Born on the 20th of July, in the year 1923, Manjapra Devesa Bhagavathar Ramanathan was an exponential Carnatic musician and vocalist. He was popularly referred to as M. D. R. He was one of a kind in the field of music for he created a unique style of singing rich in Bhava and Laya.


M. D. Bhagavathar Ramanathan was born in Manjapra (the town after which he was named), in the Palakkad District of Kerala (the then Madras Province), India. He was born to Devesa Bhagavathar, his father, who, by profession, was a music teacher. He pursued his schooling in the Palakkad district. Later, he graduated with a degree in Physics from Victoria College. After having completed his education, he moved to Chennai along with his father to enhance his musical skills.

Around the same period, Rukmini Devi Arundale, an Indian theosophist, dancer and choreographer of the Indian classical dance form of Bharatanatyam, commenced a new and innovative course on Sangeeta Siromani at Kalakshetra. Ramanathan auditioned to take up the course and he was the only student to have been selected for the first batch, which commenced in the year 1944. Gradually, he became to be Tiger Varadacharia’s (a Carnatic music vocalist from the Indian state of Tamil Nadu) most favorite and close disciple. This was because, he was the only student in the batch and therefore, his tutor gave him special attention. After having graduated in music, he continued to work as an assistant for his Guru Varadhacharia. The relationship between Ramanathan and his Guru spanned for a period of six years until the death of Varadhacahria. After a few years, he became the professor of music at Kalakshetra. He also held the privilege of having been the Principal of the College of Fine Arts at Kalakshetra.   During his association with Kalakshetra, he tutored a number of students, among whom, the late Pasupathi remains to be one of the best known.


D. Ramanathan was always renowned for his unique style of singing. He was blessed with an extremely bold and booming voice. In addition to having had a unique voice, he rendered most of all his songs at an extremely slow pace in order to provide ample time for the listeners to feel and enjoy every phrase of a musical composition and gauge its meaning. His performance was incorporated with adequate Bhava (the expression). He had sung in many of the Ragas of Carnatic music. Few of the many such Ragas are Sahana, Sri,Anandabhairavi, Reethigowlaand Yadukula Kambhoji. Along with these, KedaramKambhoji and Hamsadhwani are few of Ramanathan’s favorite Ragas. He himself had once admitted that his renderings of the Vilambita Kaala Gaanam performed during the Kathakali dances had deeply influenced his style of singing. Though he usually rendered most of all his performances through his slow pace singing, which was his trademark style, he also implemented the use of a few relatively fast and brisk renderings in his musical performance on and off.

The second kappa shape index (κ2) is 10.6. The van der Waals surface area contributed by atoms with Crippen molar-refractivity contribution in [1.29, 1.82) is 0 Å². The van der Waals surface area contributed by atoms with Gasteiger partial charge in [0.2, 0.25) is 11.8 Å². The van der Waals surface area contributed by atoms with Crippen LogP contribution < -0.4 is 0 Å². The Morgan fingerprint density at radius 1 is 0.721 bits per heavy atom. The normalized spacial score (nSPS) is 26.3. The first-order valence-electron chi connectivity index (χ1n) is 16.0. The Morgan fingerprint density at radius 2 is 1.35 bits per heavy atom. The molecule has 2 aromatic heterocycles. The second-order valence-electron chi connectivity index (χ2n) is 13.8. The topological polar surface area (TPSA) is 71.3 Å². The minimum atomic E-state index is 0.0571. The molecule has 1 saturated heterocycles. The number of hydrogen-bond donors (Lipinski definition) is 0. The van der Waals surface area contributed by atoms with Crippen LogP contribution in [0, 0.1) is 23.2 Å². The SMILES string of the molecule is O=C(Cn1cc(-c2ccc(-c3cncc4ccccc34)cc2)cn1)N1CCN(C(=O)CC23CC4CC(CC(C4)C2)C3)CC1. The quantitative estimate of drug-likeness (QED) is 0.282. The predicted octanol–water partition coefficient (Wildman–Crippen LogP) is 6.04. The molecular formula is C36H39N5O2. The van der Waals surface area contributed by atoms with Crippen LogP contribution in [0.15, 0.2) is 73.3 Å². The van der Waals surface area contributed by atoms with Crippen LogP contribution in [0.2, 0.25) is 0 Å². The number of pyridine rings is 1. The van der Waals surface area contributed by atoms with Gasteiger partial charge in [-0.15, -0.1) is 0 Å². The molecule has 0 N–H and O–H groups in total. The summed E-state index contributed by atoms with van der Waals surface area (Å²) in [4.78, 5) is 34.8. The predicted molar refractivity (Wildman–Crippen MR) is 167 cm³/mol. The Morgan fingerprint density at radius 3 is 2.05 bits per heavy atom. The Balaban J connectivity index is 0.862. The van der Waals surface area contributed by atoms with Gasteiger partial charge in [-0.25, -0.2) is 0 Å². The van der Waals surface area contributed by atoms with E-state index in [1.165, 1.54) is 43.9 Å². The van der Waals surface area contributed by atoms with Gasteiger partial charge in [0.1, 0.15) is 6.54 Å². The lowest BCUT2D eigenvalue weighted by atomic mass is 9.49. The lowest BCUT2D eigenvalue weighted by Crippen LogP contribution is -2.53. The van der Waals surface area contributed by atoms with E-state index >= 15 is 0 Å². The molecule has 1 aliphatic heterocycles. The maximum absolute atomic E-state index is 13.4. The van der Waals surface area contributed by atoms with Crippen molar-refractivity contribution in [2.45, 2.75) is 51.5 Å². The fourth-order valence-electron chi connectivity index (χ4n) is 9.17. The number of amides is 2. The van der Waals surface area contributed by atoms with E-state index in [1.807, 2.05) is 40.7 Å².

Overall, his style of singing was completely different from that of the brisk style of rendering that had been quite famous then. Because of this, many music critics had often given him a fair share of criticism on his singing style. He often tried to implement his ideas into his performances. He often made changes and embellishments to the lyrics while rendering the Krithis. He would often start his krithi with the Anupallavi and he would move to the Pallavi. This was one of the biggest highlights in his style.


As stated earlier, Ramanathan’s style of musical recitals were very much different from that of the other musicians of his age. No other musician of his age could captivate the hearts of the listeners as much as he could. D. Pasupathi, one of his disciples cum colleague, dearly called Ramanathan a Nadopasaka (a person who worships sound and music). It can rightly be stated that Ramanathan style of music was based on the famous saying, “Art for Art’s Sake”. He rendered all of his performances only for the sake of music. He was never bothered by the lack of the number of audience nor was put down by negative criticisms of any kind. He made sure to perform to the fullest of his satisfaction.

Ramanathan had sober, serene and soothing qualities in his style of renditions. All of his recitals had Prasanthi (peace). He created a peaceful yet magnificent atmosphere during his performances, which can be compared to the bliss that one would experience while sitting around a riverbank during a moonlit night.

All of the fellow musicians of Ramamanathan highly respected him. For many number of years, he held the privilege of being one of the many members of the Madras Music Academy. He received the ‘Padmasri’ in 1974, the Sangeet Natak Akademi award in 1975 and the Indian Fine Arts Society’s ‘Sangita Kala Sikhamani’ title in 1976.











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